During this period, refugees suffer from a discrepancy between their expectations and the reality of their situation (very basic accommodation, forbidden work). They experience the under-capacity of the services in charge of the problem. There is also a lack of tools and trainings to prepare the refugees for their integration, as well as a lack of training for administration around the refugees’ situations and traumas. The asylum application forms, healthcare system procedures, and intermediary allowance files are not translated into local languages. This leads to long delays in communication flows in governmental procedures. 

One of the main integration issues is housing - only 1,100 temporary housing places are available to refugees (during the necessary time for them to improve their French communication skills in order to find a permanent job) despite 10,000 new refugees per year. Despite many attempted reforms over the past 10 years, the refugee system is, “running out of steam,” as Manuel Valls, Homeland Security minister observed in May 2013. Institutions suffer from a strong lack of innovation, despite a recurring assessment of malfunction.




THE STRATEGY

Through a nominator network composed of major citizen and public organizations on asylum, Nathanaël identifies refugees with entrepreneurial skills and supports them in the creation of small enterprises. He then sets up large-scale communication strategies around these entrepreneurs to make them become ambassadors of the refugees’ community showcasing its economic, social and cultural value among society. Nathanaël has implemented a thorough support process for this group of ambassadors to reveal and reinforce their entrepreneurial skills and create projects focused on their talents and passions. His entrepreneurial program includes language courses, cultural training, and understanding of the local market, as well as support for business plan creation and fundraising and administrative assistance. 

To represent the diverse reality of refugees, Nathanaël supports emblematic role models who come from very different backgrounds and tells their stories through their projects. For example, four women from four different countries have together set up a world cuisine restaurant. Another has created the first Kurdish dance school in Paris.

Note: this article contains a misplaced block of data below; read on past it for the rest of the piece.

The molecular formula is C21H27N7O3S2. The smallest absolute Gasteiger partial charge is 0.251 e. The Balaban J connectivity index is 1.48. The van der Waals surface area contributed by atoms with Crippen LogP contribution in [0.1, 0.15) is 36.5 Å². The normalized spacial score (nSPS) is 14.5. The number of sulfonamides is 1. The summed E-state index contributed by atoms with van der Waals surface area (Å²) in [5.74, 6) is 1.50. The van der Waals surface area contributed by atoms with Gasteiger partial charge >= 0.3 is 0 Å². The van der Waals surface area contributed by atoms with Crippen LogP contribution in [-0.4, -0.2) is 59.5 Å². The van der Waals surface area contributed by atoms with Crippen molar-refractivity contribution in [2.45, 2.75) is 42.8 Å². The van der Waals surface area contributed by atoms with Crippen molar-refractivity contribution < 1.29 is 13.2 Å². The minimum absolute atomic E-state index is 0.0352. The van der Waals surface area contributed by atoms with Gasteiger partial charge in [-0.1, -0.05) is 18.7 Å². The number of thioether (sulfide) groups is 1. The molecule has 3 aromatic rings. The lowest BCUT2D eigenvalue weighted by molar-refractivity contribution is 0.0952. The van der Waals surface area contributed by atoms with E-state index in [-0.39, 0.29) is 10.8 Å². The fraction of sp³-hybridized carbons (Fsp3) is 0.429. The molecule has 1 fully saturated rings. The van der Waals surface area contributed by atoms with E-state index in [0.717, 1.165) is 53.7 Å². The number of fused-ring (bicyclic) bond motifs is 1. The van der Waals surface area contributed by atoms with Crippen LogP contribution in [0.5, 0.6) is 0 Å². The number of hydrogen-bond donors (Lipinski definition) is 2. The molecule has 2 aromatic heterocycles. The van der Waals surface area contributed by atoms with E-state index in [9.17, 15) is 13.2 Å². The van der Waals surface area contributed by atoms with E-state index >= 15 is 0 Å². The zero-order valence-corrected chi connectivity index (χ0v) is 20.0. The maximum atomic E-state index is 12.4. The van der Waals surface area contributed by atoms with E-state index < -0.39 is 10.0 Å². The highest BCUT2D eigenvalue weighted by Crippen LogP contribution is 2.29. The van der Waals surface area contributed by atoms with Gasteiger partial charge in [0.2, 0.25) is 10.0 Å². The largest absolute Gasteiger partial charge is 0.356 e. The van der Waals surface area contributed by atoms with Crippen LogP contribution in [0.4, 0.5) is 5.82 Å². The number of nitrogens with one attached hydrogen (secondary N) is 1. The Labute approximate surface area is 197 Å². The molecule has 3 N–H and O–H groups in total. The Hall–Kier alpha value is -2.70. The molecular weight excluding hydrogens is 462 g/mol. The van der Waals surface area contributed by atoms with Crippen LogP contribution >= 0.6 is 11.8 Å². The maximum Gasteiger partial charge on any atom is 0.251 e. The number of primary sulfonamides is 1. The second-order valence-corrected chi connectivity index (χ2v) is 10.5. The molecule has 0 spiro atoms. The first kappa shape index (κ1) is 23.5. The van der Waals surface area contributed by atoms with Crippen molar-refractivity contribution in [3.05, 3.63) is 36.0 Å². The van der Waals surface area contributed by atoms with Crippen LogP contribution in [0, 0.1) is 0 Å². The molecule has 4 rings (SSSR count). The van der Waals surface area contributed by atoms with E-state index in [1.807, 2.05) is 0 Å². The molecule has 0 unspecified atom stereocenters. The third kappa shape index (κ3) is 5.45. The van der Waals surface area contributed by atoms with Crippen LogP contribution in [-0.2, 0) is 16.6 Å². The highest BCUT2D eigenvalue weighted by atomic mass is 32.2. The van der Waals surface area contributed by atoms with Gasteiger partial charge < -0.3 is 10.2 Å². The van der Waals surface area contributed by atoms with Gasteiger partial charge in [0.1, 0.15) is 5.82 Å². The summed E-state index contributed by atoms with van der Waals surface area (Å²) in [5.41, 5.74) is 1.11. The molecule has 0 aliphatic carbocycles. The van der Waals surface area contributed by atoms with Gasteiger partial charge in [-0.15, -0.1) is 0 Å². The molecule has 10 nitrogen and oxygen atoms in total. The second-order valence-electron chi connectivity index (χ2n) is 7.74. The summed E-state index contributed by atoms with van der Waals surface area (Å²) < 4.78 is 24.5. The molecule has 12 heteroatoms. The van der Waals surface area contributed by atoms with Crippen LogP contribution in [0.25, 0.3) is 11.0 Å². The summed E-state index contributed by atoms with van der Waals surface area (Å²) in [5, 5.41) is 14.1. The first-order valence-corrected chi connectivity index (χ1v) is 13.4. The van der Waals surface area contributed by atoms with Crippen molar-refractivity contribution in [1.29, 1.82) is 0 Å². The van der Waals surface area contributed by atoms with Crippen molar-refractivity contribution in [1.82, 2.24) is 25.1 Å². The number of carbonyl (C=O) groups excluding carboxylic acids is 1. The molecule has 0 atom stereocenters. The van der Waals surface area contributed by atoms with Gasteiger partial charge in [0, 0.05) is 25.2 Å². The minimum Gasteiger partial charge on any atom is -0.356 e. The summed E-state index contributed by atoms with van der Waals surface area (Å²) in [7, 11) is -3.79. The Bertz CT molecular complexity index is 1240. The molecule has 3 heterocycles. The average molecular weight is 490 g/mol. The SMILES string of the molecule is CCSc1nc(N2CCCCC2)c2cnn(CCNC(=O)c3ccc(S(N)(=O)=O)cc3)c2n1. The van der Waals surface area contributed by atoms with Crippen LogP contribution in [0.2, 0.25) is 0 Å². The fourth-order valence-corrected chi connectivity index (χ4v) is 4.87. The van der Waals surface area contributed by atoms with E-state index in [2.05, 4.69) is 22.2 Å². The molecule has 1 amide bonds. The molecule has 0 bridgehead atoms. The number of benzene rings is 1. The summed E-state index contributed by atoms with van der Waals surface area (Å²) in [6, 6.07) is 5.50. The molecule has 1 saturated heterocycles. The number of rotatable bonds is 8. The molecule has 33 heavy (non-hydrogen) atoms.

Beyond the entrepreneurial successes, Singa sets up communication strategies to “tell another story” about the refugees. The project and the refugees gain visibility mainly through web and media. Each entrepreneur benefits from a blog managed by Singa community managers. In addition, by being very active on social networks, Singa has mobilized a web-community of 70,000 people in only a year. 

Singa’s entrepreneurs also have a direct and positive impact on the refugees themselves who lack role models for integration. Rebuilding their confidence and trust, Singa supports those who are not entrepreneurial as well. Nathanaël has structured a one-to-one offer for professional language courses to enable each refugee to focus on the vocabulary needed to quickly enhance value on the French market in order to work in the same professional field as he did in his origin country. For example, an expert accountant from Sierra Leone managed to learn the specific vocabulary and differences in accounting French systems and was successfully trained for interviews, thus getting an apprenticeship in a company in Singa’s network.